Just after the new year I was catching up with a CISO over lunch in Pike Place Market in Seattle. We were reminiscing about how tough it is to get a security program up and running in the beginning. Pausing to dip his taco in the excellent house salsa, he commented, “Y’know, if I had to do it all over again…” and he proceeded to tell me a story. My brain twitched with possibilities—here was a great question to ask CISOs and share with the community.
Over the months, I spoke to a dozen different CISOs and began publishing the most interesting quotes on F5 Labs. This prompted more security leaders to come forward and share their past failures and lessons learned. All had at least a decade of experience in both management and security, but there was no particular industry, background, or specialty represented. Still, the lessons began to line up along some basic themes.
The first theme CISOs talked about was regretting they hadn’t built a strategic plan for their new security programs early on. They noted that they could have saved themselves a lot of extra work and gone a lot faster if they had spent the time to flesh out a roadmap. Without a plan from the beginning, security programs devolved into a jumbled patchwork of security controls and duplicated efforts. It’s easy to say you’ll have a plan, but a lot of companies, especially tech companies, move pretty fast and it’s easy to get lost in compliance requirements, security frameworks, and technology stacks. This is why they stressed keeping the plan simple but focused on the business goals.
Along these lines, many expressed that being a CISO involved lots of project management, mostly around making sure controls are fully rolled out to mitigate risks and ensure compliance. Like a lot of things in security, the economics always win. So, resources need to be managed, which means keeping an eye on cost estimates, deadlines, and bureaucratic slowdowns. If you’re in over your head, a security leader shouldn’t hesitate to get help, either from inside or outside the organization.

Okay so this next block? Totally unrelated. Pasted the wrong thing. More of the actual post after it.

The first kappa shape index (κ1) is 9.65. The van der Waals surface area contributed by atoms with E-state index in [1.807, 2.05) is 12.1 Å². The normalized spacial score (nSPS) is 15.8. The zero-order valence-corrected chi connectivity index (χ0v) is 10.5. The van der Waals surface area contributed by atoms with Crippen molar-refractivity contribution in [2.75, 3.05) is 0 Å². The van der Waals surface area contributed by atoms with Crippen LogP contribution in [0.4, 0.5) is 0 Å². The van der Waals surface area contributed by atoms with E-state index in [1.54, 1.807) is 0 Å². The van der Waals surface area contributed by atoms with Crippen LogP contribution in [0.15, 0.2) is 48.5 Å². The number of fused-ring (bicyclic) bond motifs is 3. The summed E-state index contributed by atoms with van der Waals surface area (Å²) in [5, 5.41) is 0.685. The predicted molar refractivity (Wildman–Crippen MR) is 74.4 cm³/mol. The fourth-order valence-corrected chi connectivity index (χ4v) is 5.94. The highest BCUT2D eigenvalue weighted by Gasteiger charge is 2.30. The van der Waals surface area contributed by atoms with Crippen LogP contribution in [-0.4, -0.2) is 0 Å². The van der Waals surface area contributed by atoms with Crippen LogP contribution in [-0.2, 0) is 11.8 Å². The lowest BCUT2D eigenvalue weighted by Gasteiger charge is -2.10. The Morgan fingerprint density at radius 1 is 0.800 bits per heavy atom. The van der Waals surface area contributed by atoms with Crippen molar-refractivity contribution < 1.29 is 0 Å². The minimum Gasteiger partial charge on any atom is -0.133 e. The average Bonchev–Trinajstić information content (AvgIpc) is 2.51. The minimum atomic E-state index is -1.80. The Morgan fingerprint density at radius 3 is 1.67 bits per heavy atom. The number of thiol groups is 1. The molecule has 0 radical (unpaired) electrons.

Building a security program is like growing a garden, one CISO stressed. It takes time and daily commitment to nurture what you’ve sown. Security controls don’t live in a single point in time, they have a lifecycle that needs to be managed from inception, to integration, to upgrade. Quite a few CISOs regretted the stress they inflicted on themselves by being too impatient or taking on too much at once. Move at the pace of the organization, they stressed, and keep improving every day.
When it comes to rolling out their programs, many interviewed CISOs kicked themselves for not understanding the human factor early enough in their careers. As they say, culture eats strategy for breakfast, and that includes security strategy. Quite a few CISOs said if they could do things over, they’d spend more time studying politics and organizational influence techniques. Nowhere was this more emphasized than when working with senior executives. A common flub for CISOs was to be too technical and not business focused enough when talking to the higher-ups.
Another big theme was lamenting not double-checking assumptions or what they were told. Many CISOs fell into the gap between what was reported and what was actually happening. System and data inventories were revealed to be incomplete, defenses that everyone assumed were deployed turned out to be half-configured, and logging was not set up for key operations.
Time again, CISOs learned the hard way that you can’t fix what you don’t know about. The CISOs warned that people will often tell you what they think you want to hear, not the truth, especially in you’re in management. Don’t assume, check to make sure you know the ground truth as soon as possible.
Speaking of understanding what’s going on, the blind spot for many CISOs was looking beyond IT security. Many CISOs got their start in technology, so they naturally forgot there’s a physical world out there. Physical security and disaster recovery are two big physical threats that CISOs ended up playing catch-up on. And like the previous areas of security, this was also one area where CISOs coulda-woulda-shoulda asked for help but didn’t.
Overall, it was a great exercise to talk to CISOs about what they would do over. Stories continue to come in. Maybe this is a worthwhile question to ask yourself, and maybe you’d like to share it with me and pass on what you’ve learned as well.